The second Pulitzer Center Washington Weekend featured presentations by almost two dozen of our 2015 student fellows, on topics ranging from teenage pregnancy in the Dominican Republic to the presence of foreign multinationals in Angola. But these young journalists, many of them at the beginning of their careers, also heard from reporters with many years—in one case decades—of experience under their belts.
Istanbul-based journalist Emily Feldman, a Pulitzer Center grantee, reports on the humanitarian crises, especially those that affect women, resulting from conflicts in Iraq and Syria. She spoke to the group at the Friday evening dinner at Washington D.C.'s Cosmos Club, telling the fellows she was "completely impressed" by their work and emphasizing how important it is to be "on the ground, in the field" in today's online world of aggregated news and social media.
"You can't replace the sort of work you guys are doing," Feldman said.
She explained that when she'd worked at NBC and the Benghazi story broke in 2012, she'd noticed that the datelines for all the stories were far away from Libya—Istanbul, Cairo, Beirut.
"It makes a difference when people who don't have baggage or bias come to it and look at it with fresh eyes," she said, adding that knowing the smell, mood, people and culture of a place made a journalist's work much stronger. "I encourage you to continue doing it."
After Feldman, Pulitzer Center senior advisor Marvin Kalb—just weeks after the publication of his fourteenth book—took the podium and regaled the crowd with anecdotes about his former boss, legendary journalist Edward R. Murrow, who was, according to Kalb, "the best in the business."
"Everything he did had a point and an inner integrity," Kalb said. "There was a clear search for truth. If you cannot get to the heart of the story, tell people. Murrow never wanted to go on the radio unless he was sure of something."
Kalb cracked a joke about the Pulitzer Center weekly staff meetings, which he attends. "I haven't a clue what they're talking about," he said. "They're into the new technology. I listen as politely as I can and then grunt something which suggests antiquity."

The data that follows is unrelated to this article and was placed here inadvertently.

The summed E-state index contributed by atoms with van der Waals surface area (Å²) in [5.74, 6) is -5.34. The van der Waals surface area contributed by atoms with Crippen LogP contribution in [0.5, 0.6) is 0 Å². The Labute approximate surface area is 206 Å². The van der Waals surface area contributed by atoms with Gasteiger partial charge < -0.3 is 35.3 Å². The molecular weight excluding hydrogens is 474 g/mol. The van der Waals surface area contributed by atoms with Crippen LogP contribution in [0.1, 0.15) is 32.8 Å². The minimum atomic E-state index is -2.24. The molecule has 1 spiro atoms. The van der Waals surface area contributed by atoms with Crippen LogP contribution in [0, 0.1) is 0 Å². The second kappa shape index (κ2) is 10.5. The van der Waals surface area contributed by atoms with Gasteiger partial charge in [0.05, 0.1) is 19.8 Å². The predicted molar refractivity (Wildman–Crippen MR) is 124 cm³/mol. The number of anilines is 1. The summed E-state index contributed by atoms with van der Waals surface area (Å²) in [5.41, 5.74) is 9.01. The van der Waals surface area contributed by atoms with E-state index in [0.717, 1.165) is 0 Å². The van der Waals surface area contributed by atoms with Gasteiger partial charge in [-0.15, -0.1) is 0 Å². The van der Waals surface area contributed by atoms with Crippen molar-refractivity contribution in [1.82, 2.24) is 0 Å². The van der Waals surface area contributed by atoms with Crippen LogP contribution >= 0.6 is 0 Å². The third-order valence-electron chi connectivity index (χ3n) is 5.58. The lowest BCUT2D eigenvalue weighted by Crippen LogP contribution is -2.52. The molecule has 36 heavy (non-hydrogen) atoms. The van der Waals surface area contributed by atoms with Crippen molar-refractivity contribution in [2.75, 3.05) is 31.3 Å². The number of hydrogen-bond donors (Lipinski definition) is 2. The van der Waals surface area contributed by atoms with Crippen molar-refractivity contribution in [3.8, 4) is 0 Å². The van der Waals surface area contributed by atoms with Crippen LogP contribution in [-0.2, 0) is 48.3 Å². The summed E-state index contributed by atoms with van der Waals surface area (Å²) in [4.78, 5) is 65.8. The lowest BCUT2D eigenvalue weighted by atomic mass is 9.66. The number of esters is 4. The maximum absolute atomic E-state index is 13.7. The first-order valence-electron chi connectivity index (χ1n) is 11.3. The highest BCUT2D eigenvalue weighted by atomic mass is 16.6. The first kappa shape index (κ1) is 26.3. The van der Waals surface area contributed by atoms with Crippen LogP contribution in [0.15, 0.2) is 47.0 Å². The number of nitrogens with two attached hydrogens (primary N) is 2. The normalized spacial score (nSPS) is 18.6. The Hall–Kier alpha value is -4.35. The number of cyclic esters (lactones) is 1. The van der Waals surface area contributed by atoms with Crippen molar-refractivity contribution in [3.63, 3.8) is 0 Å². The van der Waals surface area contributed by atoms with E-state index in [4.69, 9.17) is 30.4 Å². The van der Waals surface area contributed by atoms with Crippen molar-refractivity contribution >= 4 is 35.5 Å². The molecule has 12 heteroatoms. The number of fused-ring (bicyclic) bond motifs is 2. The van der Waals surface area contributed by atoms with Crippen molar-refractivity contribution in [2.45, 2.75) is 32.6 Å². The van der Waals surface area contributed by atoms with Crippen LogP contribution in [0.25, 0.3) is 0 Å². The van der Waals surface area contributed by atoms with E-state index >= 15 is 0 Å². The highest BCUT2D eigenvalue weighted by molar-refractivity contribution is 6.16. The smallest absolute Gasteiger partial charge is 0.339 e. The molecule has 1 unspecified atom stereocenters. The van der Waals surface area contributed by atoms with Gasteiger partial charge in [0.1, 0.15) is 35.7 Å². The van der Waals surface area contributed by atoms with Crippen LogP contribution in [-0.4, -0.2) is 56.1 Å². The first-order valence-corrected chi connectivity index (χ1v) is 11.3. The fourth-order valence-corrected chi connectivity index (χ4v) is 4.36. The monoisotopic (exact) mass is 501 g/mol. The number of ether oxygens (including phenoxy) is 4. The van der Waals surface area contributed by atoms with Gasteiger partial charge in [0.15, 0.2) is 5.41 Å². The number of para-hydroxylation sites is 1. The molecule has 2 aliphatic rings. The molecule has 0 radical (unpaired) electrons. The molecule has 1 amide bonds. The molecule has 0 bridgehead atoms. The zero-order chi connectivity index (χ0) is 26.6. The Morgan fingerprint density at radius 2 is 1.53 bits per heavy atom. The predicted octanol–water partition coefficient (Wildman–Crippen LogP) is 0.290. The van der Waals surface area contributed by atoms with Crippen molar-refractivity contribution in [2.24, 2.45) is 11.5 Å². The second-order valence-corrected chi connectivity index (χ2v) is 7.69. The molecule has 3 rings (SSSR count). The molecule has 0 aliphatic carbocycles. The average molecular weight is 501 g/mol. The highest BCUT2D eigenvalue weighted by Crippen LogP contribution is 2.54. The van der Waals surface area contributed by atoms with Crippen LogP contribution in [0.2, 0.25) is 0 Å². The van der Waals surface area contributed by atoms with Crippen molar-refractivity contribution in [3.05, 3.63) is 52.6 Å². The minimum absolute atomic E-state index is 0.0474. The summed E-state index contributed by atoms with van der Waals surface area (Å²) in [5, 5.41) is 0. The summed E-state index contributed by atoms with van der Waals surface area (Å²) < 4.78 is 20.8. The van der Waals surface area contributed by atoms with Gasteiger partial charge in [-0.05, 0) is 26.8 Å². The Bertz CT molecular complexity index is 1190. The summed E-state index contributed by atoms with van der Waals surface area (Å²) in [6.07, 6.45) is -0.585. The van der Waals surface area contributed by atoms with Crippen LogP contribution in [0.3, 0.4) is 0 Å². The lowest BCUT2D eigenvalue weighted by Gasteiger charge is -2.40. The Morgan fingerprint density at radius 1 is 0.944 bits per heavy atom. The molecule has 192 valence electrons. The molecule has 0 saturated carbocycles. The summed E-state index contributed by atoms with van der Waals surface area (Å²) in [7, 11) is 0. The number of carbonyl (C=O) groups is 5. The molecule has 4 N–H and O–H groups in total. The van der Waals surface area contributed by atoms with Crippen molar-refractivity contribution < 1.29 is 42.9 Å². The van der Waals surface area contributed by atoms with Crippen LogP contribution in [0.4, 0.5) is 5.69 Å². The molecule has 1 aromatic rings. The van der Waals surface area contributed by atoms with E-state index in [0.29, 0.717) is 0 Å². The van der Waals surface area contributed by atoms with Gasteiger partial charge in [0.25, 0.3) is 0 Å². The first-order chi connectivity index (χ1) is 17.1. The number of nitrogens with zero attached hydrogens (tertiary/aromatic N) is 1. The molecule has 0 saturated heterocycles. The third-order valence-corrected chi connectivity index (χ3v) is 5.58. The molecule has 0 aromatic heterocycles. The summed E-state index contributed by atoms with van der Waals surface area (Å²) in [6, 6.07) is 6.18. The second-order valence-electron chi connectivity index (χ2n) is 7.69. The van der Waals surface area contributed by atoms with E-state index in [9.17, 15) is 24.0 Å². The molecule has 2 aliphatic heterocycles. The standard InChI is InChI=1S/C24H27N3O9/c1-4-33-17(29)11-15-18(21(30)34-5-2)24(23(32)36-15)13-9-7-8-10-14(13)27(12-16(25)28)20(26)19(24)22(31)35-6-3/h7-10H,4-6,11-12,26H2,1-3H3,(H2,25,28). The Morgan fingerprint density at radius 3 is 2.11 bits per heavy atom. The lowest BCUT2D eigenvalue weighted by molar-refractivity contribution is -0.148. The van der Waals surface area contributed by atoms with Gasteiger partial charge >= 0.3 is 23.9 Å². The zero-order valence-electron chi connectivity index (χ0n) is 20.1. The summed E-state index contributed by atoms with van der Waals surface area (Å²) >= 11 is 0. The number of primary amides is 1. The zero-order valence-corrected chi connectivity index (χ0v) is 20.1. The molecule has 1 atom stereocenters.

(Author's note: Kalb is being modest; his presence lends a distinct degree of thoughtfulness, gravitas and perspective to these meetings.)
He explained that journalism is really an ancient craft. "The point is, there has always been journalism," Kalb said. "It is the transmission of information. What a huge responsibility…to try to get it right."
Kalb also echoed Feldman's comments about the importance of being on the ground as a reporter.
"The core of the profession is to see things and smell things and talk to people and get as close to the truth as you feel you can be," he said. "And then tell people about that."
The following day, over lunch, New York Times White House correspondent Julie Hirschfeld Davis, a former intern of Pulitzer Center executive director Jon Sawyer, spoke to the students about her job and how she'd gotten there.
She told a story about the importance of doing your research as a reporter. As a young journalist, Davis had covered the National Spelling Bee. When one young competitor was eliminated, the AP reporter next to Davis said to him, "Well, kid, better luck next year." The boy burst into tears and wouldn't talk to him. Davis, who'd done her homework and knew the boy was in his last year of eligibility, approached him in a more understanding way and therefore got better access.
She discussed the unique challenges of her job and offered the students tips for pursuing a career in journalism.
"You can find an interesting story anywhere," Davis said. "You just have to be curious enough to look for it and persistent enough to tell it."
She also emphasized the point Feldman and Kalb had made. "Be present," Davis said. "I mean, physically there. Be wary of your own expectations and habits, because they can be the enemy of good reporting. Really cultivate your connections with people.
"You're a journalist," Davis added. "You're where you are for a reason. It's important that you get your story told."